Turn Interviews Into Memorable Conversations
By Wim Dodson
Interviews are among the most intimidating experiences in our lives. We sit, mute, glued to our chairs, feeling like the captured Allied spy in Nazi Germany.
“What is your name?!” the interviewer shouts at us. ?It feels as though every question the interviewer asks is meant to break?us?under the full glare of a bare light bulb blinding our senses.
Unfortunately, bleating muted answers to rapid-fire questions is the worst way to conduct an informative conversation the interviewer remembers. Instead, interviewers remember the way individuals conduct themselves — not the practiced answers to unimaginative questions.
Instead, grab for the fulcrum in interviews.
The best interviews are conversations between two human beings attempting to understand one another: their concerns, their interests, their problems and how each may be able to improve the condition of the other.
Simply answering questions without asking any of your own directly after your response makes the interaction one-sided. Unbalanced. Its like both of you sitting on the same side of a see-saw: its not a very dynamic interaction.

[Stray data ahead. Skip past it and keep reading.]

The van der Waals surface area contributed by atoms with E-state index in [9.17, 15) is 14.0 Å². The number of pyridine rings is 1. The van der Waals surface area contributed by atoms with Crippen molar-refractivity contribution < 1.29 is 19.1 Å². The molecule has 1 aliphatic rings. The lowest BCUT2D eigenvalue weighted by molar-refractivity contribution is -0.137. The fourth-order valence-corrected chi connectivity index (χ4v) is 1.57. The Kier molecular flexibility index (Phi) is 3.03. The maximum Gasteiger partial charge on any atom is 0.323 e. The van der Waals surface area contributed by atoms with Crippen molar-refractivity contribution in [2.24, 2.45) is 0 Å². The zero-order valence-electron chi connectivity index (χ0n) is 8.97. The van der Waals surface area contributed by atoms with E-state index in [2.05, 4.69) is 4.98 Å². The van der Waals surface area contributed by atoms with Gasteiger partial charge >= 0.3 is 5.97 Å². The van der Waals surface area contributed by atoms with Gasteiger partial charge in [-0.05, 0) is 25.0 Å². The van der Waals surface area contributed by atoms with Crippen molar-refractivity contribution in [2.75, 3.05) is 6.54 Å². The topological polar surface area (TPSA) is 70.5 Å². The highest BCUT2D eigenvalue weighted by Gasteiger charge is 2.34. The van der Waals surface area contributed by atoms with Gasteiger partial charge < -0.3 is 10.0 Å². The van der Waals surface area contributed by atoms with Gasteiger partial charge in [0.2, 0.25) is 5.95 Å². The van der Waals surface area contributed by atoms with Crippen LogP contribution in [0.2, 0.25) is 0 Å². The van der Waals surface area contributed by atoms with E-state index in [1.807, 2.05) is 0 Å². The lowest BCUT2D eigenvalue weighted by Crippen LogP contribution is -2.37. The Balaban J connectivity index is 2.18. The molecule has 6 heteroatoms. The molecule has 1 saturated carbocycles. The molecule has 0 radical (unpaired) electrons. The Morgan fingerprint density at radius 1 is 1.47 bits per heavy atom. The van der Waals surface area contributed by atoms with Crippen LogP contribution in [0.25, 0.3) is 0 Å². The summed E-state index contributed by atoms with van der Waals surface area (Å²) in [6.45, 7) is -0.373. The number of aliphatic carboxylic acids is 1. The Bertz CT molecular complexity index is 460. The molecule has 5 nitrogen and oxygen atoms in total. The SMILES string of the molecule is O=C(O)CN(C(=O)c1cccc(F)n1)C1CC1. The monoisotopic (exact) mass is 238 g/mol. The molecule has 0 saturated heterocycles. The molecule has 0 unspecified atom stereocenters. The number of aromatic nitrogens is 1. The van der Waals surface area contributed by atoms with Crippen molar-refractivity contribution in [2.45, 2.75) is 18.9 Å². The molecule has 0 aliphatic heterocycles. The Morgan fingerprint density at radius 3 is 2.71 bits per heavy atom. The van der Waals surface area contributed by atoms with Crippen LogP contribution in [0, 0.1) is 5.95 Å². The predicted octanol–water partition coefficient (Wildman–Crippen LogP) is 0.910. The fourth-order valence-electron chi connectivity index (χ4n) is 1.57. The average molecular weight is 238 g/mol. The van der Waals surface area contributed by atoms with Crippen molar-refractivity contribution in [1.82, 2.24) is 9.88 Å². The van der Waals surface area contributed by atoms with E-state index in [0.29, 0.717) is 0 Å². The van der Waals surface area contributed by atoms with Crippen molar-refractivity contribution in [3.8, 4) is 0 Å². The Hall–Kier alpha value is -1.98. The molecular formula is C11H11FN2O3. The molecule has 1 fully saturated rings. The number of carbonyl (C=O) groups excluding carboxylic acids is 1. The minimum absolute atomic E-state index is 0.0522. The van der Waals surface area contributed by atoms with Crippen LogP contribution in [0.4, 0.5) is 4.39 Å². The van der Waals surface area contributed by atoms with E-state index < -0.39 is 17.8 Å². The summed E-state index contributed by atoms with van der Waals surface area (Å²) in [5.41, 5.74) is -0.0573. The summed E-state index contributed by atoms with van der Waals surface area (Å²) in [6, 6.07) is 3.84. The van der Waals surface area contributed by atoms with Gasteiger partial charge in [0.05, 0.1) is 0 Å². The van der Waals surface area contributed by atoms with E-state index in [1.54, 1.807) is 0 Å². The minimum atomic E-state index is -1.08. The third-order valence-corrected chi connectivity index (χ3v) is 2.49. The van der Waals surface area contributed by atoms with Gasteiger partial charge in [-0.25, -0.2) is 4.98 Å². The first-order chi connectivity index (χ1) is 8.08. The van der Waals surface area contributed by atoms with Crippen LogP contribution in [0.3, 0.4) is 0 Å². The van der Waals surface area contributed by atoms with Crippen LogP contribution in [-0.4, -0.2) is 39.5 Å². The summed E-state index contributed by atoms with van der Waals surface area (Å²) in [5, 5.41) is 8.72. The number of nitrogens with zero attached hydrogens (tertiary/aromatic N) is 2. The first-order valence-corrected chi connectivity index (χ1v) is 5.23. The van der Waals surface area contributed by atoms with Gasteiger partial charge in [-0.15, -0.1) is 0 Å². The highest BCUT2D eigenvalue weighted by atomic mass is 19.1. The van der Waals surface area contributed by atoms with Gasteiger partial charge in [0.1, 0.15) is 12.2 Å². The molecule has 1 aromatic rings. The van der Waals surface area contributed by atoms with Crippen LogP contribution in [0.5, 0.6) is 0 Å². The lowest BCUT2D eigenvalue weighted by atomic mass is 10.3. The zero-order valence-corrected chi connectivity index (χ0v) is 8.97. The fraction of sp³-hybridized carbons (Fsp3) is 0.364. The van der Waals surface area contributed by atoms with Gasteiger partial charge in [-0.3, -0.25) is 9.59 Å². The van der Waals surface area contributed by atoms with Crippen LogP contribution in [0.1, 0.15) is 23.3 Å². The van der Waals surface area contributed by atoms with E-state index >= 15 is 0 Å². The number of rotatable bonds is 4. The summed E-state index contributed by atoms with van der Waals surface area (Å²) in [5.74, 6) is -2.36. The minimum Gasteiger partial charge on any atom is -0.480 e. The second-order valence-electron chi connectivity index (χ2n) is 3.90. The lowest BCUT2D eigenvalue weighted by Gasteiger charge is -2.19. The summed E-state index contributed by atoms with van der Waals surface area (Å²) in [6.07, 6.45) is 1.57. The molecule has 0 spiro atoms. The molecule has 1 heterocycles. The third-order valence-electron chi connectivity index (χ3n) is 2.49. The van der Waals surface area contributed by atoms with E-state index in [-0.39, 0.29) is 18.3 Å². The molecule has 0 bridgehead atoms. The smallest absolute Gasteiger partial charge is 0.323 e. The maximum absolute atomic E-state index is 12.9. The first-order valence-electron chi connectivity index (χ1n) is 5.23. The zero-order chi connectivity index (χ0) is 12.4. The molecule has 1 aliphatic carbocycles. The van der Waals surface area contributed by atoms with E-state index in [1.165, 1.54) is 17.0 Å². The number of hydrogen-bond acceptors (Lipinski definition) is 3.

Grabbing the fulcrum means achieving the balance any conversation demands. The fulcrum is the center of the see-saw, the point that allows both participants to give and take.
Without balance in an interview, you are giving your tacit agreement to participate in an interrogation.
Two of the most difficult parts of attaining and maintaining balance in an interview are preparing your own questions and remembering to ask them directly after youve answered the interviewers questions.
The best way to prepare your questions is to read up on the company. Of course, the companys website is a great place to start. Also check out Glassdoor.com: query the company and read what staff say about the challenges and opportunities of working in the company. Another great way to learn about companies listed on stock exchanges is to search for their annual reports on google, yahoo or bloomberg. Merely referencing the annual report in your interview will set you head and shoulders above the rest of the interviewees.
And then practice asking the questions in front of a mirror, or with a friend or family member. It is not natural for us to have forced conversations with strangers who put us under magnifying glasses. So, work out your uneasiness before you enter the interview.
Come the conversation, then, remember to answer questions succinctly — hopefully by telling brief, heroic stories about how you helped previous employers — and be sure to immediately follow up with an informed question of your own.
Turning interviews into engaged conversations will also take some of the pressure off interviewers, who dont know what theyre doing anyway (none of them have received training to be professional interviewers). The approach will also set you apart from other candidates and make you a memorable and appealing prospect for employment.